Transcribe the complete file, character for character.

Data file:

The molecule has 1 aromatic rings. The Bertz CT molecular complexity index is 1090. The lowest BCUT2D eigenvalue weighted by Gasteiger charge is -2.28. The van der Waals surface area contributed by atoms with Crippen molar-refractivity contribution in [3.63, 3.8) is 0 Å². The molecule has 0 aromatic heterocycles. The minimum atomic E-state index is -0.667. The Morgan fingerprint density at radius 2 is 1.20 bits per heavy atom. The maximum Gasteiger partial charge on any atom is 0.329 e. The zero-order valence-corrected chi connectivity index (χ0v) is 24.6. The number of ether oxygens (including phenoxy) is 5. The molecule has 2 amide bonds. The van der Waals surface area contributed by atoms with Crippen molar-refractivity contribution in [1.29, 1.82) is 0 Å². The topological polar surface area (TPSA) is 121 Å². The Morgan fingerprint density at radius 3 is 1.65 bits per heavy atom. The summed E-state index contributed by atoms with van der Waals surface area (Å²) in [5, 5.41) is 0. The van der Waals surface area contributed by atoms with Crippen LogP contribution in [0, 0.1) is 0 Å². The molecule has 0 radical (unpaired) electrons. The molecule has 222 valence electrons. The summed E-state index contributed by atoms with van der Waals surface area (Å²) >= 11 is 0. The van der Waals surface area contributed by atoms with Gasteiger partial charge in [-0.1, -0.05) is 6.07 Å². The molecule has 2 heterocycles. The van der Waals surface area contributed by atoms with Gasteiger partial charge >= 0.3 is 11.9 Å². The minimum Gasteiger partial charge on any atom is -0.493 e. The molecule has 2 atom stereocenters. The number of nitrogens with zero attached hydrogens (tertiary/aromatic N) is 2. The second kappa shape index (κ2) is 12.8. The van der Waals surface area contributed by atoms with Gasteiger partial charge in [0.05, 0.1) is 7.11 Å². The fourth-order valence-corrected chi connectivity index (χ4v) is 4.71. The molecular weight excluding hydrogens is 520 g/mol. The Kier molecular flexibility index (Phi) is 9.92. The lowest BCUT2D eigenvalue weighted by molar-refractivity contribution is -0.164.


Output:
The molecule has 1 aromatic rings. The Bertz CT molecular complexity index is 1090. The lowest BCUT2D eigenvalue weighted by Gasteiger charge is -2.28. The van der Waals surface area contributed by atoms with Crippen molar-refractivity contribution in [3.63, 3.8) is 0 Å². The molecule has 0 aromatic heterocycles. The minimum atomic E-state index is -0.667. The Morgan fingerprint density at radius 2 is 1.20 bits per heavy atom. The maximum Gasteiger partial charge on any atom is 0.329 e. The zero-order valence-corrected chi connectivity index (χ0v) is 24.6. The number of ether oxygens (including phenoxy) is 5. The molecule has 2 amide bonds. The van der Waals surface area contributed by atoms with Crippen molar-refractivity contribution in [1.29, 1.82) is 0 Å². The topological polar surface area (TPSA) is 121 Å². The Morgan fingerprint density at radius 3 is 1.65 bits per heavy atom. The summed E-state index contributed by atoms with van der Waals surface area (Å²) in [5, 5.41) is 0. The van der Waals surface area contributed by atoms with Crippen LogP contribution in [0, 0.1) is 0 Å². The molecule has 0 radical (unpaired) electrons. The molecule has 222 valence electrons. The summed E-state index contributed by atoms with van der Waals surface area (Å²) >= 11 is 0. The van der Waals surface area contributed by atoms with Gasteiger partial charge in [-0.1, -0.05) is 6.07 Å². The molecule has 2 heterocycles. The van der Waals surface area contributed by atoms with Gasteiger partial charge >= 0.3 is 11.9 Å². The minimum Gasteiger partial charge on any atom is -0.493 e. The molecule has 2 atom stereocenters. The number of nitrogens with zero attached hydrogens (tertiary/aromatic N) is 2. The second kappa shape index (κ2) is 12.8. The van der Waals surface area contributed by atoms with Gasteiger partial charge in [0.05, 0.1) is 7.11 Å². The fourth-order valence-corrected chi connectivity index (χ4v) is 4.71. The molecular weight excluding hydrogens is 520 g/mol. The Kier molecular flexibility index (Phi) is 9.92. The lowest BCUT2D eigenvalue weighted by molar-refractivity contribution is -0.164.